Jack D. Hunter's Blog
May 21, 2007
As it does for so many of us airminded airheads, my livelihood
depends pretty much on the Internet. And when my computer has
been reduced to a smoldering heap, as it has been for the past week or
so, I alternate between stiff-legged tantrums and mood indigo.
To get my mind on other things during this latest electronic
swoon, I set about putting some old files in order. As I leafed,
brooding, through some newspaper columns I’d written back in the late
70s, I came across the one on August Quoos, an erstwhile German World
War I pilot. And my mood lifted. Even after all this time,
little old August reminded me that resignation – surrender – ain’t an
Since the column seemed apropos of this newsletter’s preoccupation with
World War I planes and fliers, I thought you might enjoy reading it.
Here’s the column as it appeared in the Sunday News Journal,
Wilmington, Delaware, March 6, 1977:
There aren’t many of them left.
Those who remain have white hair and dimming eyes now, and
they usually admit to no more than sketchy memories of that ancient
war, and who was in it, and why.
August Quoos is different, though. He has the white
hair, to be sure, but he can still tell you precisely why the Fokker D7
was such a fine airplane to fly, why the Albatros D3 was not, and just
how it feels to be hurtling through a dogfight, squinting across the
sights of twin Spandau machine guns and tack-tack-tacking shots into
the tail of a falling Spad.
Quoos’ luck ran strong, for those terrible times. He
served with the German Air Service throughout the hell of World War I,
surviving four years of aerial combat over three fronts and earning a
few broken bones and a respectable number of medals in the process.
Four years amount to a lot of survival, when you consider the
fact that the average combat life span of a flier in those days was
measured in minutes.
Today Quoos is a retired mechanical engineer, living with his
wife in Chestertown on Maryland’s Eastern Shore. He came to the
States in 1927, and in the subsequent decades he built a career in the
American steel industry and its satellite activities.
Quoos dropped me a note the other day, inviting me down to his
home. We hadn’t met, but he’d heard that I’m an antique airplane
buff and he thought it would be pleasant for us to get together for a
bit of hangar flying.
He’s a small man, with a soldier’s square shoulders, and a
face open and quick to smile. He’d prepared for my visit by
getting out his photo albums and memorabilia, and we had no more than
shaken hands when the room was full of airplane talk.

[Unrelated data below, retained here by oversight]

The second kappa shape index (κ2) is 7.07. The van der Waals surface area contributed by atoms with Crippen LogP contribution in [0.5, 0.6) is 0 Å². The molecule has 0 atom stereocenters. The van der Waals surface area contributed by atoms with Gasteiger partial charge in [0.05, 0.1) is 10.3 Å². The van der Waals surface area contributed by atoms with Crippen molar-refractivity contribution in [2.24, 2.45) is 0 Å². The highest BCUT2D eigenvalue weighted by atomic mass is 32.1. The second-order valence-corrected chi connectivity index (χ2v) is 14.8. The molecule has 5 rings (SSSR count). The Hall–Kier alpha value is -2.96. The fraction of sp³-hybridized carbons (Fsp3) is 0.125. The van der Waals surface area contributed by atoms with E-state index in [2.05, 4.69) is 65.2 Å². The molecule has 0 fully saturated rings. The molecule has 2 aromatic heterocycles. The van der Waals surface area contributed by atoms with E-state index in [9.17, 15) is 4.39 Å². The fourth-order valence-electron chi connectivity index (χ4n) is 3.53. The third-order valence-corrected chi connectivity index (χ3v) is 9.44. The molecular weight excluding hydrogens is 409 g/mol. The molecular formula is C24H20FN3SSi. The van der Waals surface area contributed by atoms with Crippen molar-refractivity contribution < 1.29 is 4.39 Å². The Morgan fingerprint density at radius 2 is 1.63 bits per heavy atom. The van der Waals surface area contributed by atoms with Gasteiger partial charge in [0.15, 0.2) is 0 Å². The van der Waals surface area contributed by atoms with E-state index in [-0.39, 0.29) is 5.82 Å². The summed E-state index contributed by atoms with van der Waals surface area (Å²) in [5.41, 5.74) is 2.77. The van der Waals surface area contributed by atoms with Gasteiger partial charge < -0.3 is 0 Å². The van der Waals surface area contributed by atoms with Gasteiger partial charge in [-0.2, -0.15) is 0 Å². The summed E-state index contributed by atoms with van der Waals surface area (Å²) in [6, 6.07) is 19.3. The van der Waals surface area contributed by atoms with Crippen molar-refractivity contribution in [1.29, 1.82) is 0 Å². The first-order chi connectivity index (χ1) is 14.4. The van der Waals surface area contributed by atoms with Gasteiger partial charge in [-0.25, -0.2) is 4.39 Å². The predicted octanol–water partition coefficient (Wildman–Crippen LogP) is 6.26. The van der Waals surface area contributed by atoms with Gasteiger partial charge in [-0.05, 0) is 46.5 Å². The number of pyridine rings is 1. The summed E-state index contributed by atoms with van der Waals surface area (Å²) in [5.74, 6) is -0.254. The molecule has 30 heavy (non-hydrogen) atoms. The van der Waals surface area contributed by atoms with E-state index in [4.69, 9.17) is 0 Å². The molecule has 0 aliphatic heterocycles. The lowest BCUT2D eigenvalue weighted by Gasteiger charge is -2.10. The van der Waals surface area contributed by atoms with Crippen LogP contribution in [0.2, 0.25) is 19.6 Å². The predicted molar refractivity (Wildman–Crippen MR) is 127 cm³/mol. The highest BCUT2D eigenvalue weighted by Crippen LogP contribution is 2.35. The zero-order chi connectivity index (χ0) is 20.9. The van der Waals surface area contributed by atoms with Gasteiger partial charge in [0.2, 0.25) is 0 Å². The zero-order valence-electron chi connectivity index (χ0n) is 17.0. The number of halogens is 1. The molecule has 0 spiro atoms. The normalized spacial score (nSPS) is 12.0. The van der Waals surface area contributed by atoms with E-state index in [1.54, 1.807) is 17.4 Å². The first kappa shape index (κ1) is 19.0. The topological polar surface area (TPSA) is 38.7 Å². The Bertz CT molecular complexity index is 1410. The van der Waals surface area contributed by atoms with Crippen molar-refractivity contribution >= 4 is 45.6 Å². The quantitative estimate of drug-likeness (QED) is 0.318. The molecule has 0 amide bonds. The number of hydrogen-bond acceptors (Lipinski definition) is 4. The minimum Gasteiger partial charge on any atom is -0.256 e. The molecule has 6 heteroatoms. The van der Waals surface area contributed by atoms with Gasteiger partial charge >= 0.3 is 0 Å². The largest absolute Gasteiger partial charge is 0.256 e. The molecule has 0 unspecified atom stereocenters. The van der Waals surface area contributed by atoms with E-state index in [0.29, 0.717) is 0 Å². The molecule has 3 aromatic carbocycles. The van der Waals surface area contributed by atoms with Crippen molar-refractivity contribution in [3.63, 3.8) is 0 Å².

“Yes, I had some difficult experiences,” Quoos said, German
inflections still to be heard in his voice after all his years of
speaking fluent English. “The worst, though, was in January 1917,
just after I had been transferred to the Western Front from Russia,
where I’d been flying observation and bombing missions.
“My observer and I were familiarizing ourselves with the new
Rumpler C-4, one of the latest reconnaissance biplanes, and part of the
exercise called for air-to-ground gunnery. I’d dive the plane
toward a target at the edge of the airfield and fire a burst from my
forward gun. Then I’d pull up in a climbing turn, and the
observer would fire the rear gun at the target as we flew away.
“In the last pass of the flight, I was in a sharp turn to the
left when the ailerons froze. With the controls jammed, I was
locked into the turn and sinking, and it looked as if we were
finished. But I thought real fast, and I figured I could keep us
from falling into a tight spiral if I applied full power.
“I did, and the nose rose nearly to the horizontal, although
the wings were still cocked in a steep bank to the left. Well, I
kept gunning the engine, and instead of coming down in a hopeless spin
we flew into the ground in a kind of controlled crash.
“The observer flew right out of his cockpit and landed some
distance away, unhurt. But I was trapped in the wreckage with a
pair of broken knees and a strut piercing my fur flying suit and
pinning me to the seat.”
“How long were you in the hospital?”
“Four weeks. Then I was assigned to a flight school as
an instructor, and I taught 31 men to fly. It was very boring
duty, and so, when the chance came, I volunteered for assignment to
the Mesopotamian Front.
“My friends said I was crazy to give up a soft job behind the
lines for combat service in a filthy, sand-filled no-where. Maybe
I was. But I was young and ambitious. You know how it is with
young people. Hunger for recognition, and so on.”
“Any rough incidents there?”
Quoos nodded reflectively. “It was all rough there. Very
primitive. A pilot had to fly all kinds of bad equipment under
all kinds of bad conditions. For instance, we used to have to fly